568
Bacterial Pathogenesis, Molecular Basis of
In actuality, the concept of invasion can
be subcategorized into two types, extra-
cellular and intracellular. In extracellular
invasion, a pathogen breaches the barriers
of various tissues in order to dissemi-
nate within the host but in a manner
in which it does not actually enter the
host cells. Some organisms (e.g.
P. aerug-
inosa
and
Staphylococcus aureus
)p
roduce
and secrete enzymes that degrade host cell
molecules such as elastin, an extracellular
protein, and hyaluronic acid, the cement
that holds cells together. Destruction of
these molecules allows the organism to
move from one location to another more
suitable location where they can survive
and proliferate.
Many pathogens, both gram-positive and
gram-negative, have the ability to invade
intracellularly. In fact, some pathogens
such as
Chlamydia spp.
and
Rickettsia spp.
are obligate intracellular pathogens and
absolutely require a host cell for growth.
Other pathogens are classiFed as faculta-
tively intracellular and invade host cells to
proliferate or to spread to other tissues.
The advantage of intracellular invasion is
several-fold. ±irst, it sequesters the organ-
ism from the potentially lethal effects of
the host immune system. Second, it places
the organism in an environment that is
nutrient-rich. Lastly, it positions the or-
ganism in a location where competition
from other organisms is almost nonexis-
tent. However, invasion requires a set of
complex biological mechanisms that must
allow the organism a means to not only
enter the cells but also survive, multiply,
and eventually disseminate from the tar-
get tissue. Intracellular invasion can also
be subdivided into two types. There are
those pathogens that take advantage of the
ability of highly differentiated professional
phagocytes, which normally ingest bacte-
ria. Other pathogens are able to invade cells
that do not have the ability to ingest bac-
teria. In this type of invasion, the process
is considered directed. That is, the bac-
terium directs the production of various
factors known as invasins or internalins
that allow the organism to invade. One
example of such a pathogen is
Y. pseudotu-
berculosis
.Th
isorgan
ismu
t
i
l
izesinvas
ins
including the Inv and YadA products to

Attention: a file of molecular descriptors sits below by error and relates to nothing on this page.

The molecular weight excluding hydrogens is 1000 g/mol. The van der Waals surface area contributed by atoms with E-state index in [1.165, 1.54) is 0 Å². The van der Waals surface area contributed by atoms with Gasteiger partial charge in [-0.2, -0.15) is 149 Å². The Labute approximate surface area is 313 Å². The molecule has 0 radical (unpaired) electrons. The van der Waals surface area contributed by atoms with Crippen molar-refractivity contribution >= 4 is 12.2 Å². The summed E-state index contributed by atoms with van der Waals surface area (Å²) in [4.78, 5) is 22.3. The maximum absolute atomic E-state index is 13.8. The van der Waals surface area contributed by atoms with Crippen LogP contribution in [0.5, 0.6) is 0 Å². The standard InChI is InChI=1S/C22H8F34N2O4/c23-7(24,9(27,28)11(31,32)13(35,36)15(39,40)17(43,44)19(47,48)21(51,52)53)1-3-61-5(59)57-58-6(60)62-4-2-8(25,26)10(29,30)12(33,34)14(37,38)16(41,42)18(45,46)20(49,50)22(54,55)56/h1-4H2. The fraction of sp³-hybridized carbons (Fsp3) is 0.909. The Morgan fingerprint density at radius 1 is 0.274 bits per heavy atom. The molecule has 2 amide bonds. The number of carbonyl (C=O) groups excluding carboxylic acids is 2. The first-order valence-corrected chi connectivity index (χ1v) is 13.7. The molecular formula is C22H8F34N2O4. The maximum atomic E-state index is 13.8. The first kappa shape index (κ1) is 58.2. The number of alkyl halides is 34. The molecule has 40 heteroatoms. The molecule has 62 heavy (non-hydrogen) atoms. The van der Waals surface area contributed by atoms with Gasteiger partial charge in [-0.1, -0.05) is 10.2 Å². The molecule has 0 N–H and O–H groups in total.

associate with the
β
1-integrin on the host
cell surface. The association with multiple
receptors leads to the bacterium becom-
ing literally enveloped by the host cell and
thus internalized. The process has some-
times been referred to as a
zippering
on the
basis of the obvious structural analogies
as the host cell surrounds the bacterium.
In contrast,
Shigella spp.
,wh
i
cha
rea
l
so
intestinal pathogens, utilize a different ap-
proach involving the temperature-sensitive
induction of Mxi–Spa and Ipa products.
Immediately following ingestion, the cells
begin to synthesize the Mxi, Spa, and Ipa
products owing to the temperature of the
host. The Mxi–Spa products assemble in
the membranes of the organism and form
a translocation apparatus that is used to
move the Ipa proteins out of the cell once
contact with the host cell has been made.
The Ipa proteins form complexes that in-
teract with the host cell surface and alter
the signaling pathways of the host cell.
The altered signaling results in rearrange-
ments of the host cell cytoskeleton and
leads to the formation of membrane pro-
jections giving the host cell a ‘‘ruffled’’
appearance. Eventually, the projections of
th
em
emb
r
an
een
c
i
r
c
l
eth
e
Shigella
and
the organism is taken into the cytoplasm
of the host cell. It should be noted that
some pathogens make use of both extra-
cellular and intracellular mechanisms of
invasion in order to proliferate.
Onceinsideacell,thereareanumberof
possible outcomes for the pathogen. The
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